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Old 07-14-2013, 11:06 AM   #16
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HOT Neutral


Wow thank you for this. So this makes me think the idea of neutral shock being "worse" is due to it being more unexpected.

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Originally Posted by Daniel Holzman

For those looking for a history of grounding, and a more in depth discussion about problems associated with two prong (ungrounded) outlets, see the following article by the Peavey amplifier company, that discusses grounding safety, pseudo grounding, the history of grounding in the U.S., issues associated with inadvertent swapping of the hot and neutral wires, and several other interesting issues as they apply to electronic devices.

http://www.peavey.com/support/techno...hockhazard.cfm
I will for sure read this. The link below regarding the history of grounding was posted on Electrician Talk by Joe Tedesco (who I think is or was on the NEC panel). It was fascinating to me to understand the history of grounding.

http://www.licensedelectrician.com/S...es_History.pdf

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Old 07-14-2013, 01:37 PM   #17
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And if anything, they only seem to hurt more because you were not expecting to get hit off the neutral. To say it actually hurts more is impossible to prove..
I don't know about that. I separated a shoulder getting popped by a hot neutral. Never did that getting hit by a hot wire. That did hurt more.
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Old 07-14-2013, 05:33 PM   #18
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If the neutral is hot (has voltage on it), it isn't a neutral, it is a mislabeled or improperly connected hot wire. The definition of a neutral is a grounded conductor, meaning it carries current, but has zero or very close to zero voltage relative to ground. It is certainly possible to inadvertently cause a neutral wire to carry voltage by improperly wiring it, or using a white wire as a hot and forgetting to paint it black (you think it is a neutral because it is white). However, if you do this, IT IS NOT A NEUTRAL. The only way to get a noticeable shock by touching a neutral is if the neutral is improperly connected, or there is a fault.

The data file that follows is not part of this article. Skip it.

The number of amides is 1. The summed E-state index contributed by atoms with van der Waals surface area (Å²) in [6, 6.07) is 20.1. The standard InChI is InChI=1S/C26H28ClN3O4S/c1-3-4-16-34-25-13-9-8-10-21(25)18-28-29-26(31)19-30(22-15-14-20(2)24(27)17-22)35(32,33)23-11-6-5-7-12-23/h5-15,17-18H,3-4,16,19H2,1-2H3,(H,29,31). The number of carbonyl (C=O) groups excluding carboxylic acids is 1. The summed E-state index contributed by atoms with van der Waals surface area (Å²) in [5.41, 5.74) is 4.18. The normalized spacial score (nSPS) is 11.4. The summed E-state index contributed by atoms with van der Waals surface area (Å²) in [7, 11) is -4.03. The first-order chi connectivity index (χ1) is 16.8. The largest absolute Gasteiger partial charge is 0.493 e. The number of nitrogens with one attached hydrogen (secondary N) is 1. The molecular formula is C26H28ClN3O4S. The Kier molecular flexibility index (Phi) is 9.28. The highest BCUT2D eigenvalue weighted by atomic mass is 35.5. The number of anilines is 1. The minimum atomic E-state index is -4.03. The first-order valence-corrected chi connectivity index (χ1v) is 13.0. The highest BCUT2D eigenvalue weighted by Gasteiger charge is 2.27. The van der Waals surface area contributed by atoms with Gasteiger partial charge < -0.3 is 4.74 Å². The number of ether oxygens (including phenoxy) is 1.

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Old 07-14-2013, 05:59 PM   #19
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If you opened the neutral because you are working on it, all you need is a downstream load that is on. If you turn the power back on, or left the opposing leg of a MWBC on, you can get bit.
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Old 07-14-2013, 08:25 PM   #20
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HOT Neutral


Is anyone saying that Point A of Drawing A, is not supposed to be HOT?

As far as Drawing "B" goes, I still think I do understand why the lamp case didn't get hot, and I'll revise my attempt at explaining why a bit later - maybe tomorrow or the next day.

Can't thank you all enough for all the input - it's already helped me in a way indirectly related to my original request for confirmation (or not), regarding that issue. .
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Old 07-14-2013, 10:01 PM   #21
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First to Dan Holzman..... Thank ya sir for a very excellent/understandable/and reasoned response.

To the OP Ducky...... Duck, I just got on to try for the third time to address your question (this time I'm going to copy/save my response rather than loose it with the re-log-on problem.)

However, I'm sure I could not improve (or even equal) on Dan's response.

But, relative to your specific initial question involving a bootleg ground and your subsequent experiment, I did want to clarrify something I said, in either an earlier post you read, or what I might have written to you.

In regard to a what I call a bootleg ground (jumpered neutral/ground)(normally occuring in a hacked two wire system or by a hacked job in a three wire that may have lost a neutral) (or in your experiment with both a functioning neutral and ground), I probably said that that gives you a HOT appliance.

My nomenclature could be argued in that something is not hot if it is at ground potential (ie no potential)...as in your experiment with a functioning neutral/ground.